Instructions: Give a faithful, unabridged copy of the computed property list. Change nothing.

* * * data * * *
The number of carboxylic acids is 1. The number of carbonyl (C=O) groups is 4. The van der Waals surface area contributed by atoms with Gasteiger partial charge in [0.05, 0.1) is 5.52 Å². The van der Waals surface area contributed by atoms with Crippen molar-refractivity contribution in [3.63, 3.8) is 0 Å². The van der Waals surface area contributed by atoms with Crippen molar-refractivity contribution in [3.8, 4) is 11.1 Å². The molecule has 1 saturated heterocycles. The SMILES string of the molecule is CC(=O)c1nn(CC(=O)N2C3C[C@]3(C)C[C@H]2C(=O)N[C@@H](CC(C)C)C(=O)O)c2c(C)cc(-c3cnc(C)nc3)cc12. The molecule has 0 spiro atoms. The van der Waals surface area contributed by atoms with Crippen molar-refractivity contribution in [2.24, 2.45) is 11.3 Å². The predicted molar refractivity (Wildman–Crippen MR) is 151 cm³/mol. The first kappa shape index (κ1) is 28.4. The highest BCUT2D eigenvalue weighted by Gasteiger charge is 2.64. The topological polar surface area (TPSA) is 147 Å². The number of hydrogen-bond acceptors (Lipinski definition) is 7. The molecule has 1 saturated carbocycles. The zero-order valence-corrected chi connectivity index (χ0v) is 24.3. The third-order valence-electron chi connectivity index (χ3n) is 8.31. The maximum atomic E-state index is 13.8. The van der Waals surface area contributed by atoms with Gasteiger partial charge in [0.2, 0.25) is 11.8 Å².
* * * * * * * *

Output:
The number of carboxylic acids is 1. The number of carbonyl (C=O) groups is 4. The van der Waals surface area contributed by atoms with Gasteiger partial charge in [0.05, 0.1) is 5.52 Å². The van der Waals surface area contributed by atoms with Crippen molar-refractivity contribution in [3.63, 3.8) is 0 Å². The van der Waals surface area contributed by atoms with Crippen molar-refractivity contribution in [3.8, 4) is 11.1 Å². The molecule has 1 saturated heterocycles. The SMILES string of the molecule is CC(=O)c1nn(CC(=O)N2C3C[C@]3(C)C[C@H]2C(=O)N[C@@H](CC(C)C)C(=O)O)c2c(C)cc(-c3cnc(C)nc3)cc12. The molecule has 0 spiro atoms. The van der Waals surface area contributed by atoms with Crippen molar-refractivity contribution in [2.24, 2.45) is 11.3 Å². The predicted molar refractivity (Wildman–Crippen MR) is 151 cm³/mol. The first kappa shape index (κ1) is 28.4. The highest BCUT2D eigenvalue weighted by Gasteiger charge is 2.64. The topological polar surface area (TPSA) is 147 Å². The number of hydrogen-bond acceptors (Lipinski definition) is 7. The molecule has 1 saturated carbocycles. The zero-order valence-corrected chi connectivity index (χ0v) is 24.3. The third-order valence-electron chi connectivity index (χ3n) is 8.31. The maximum atomic E-state index is 13.8. The van der Waals surface area contributed by atoms with Gasteiger partial charge in [0.2, 0.25) is 11.8 Å².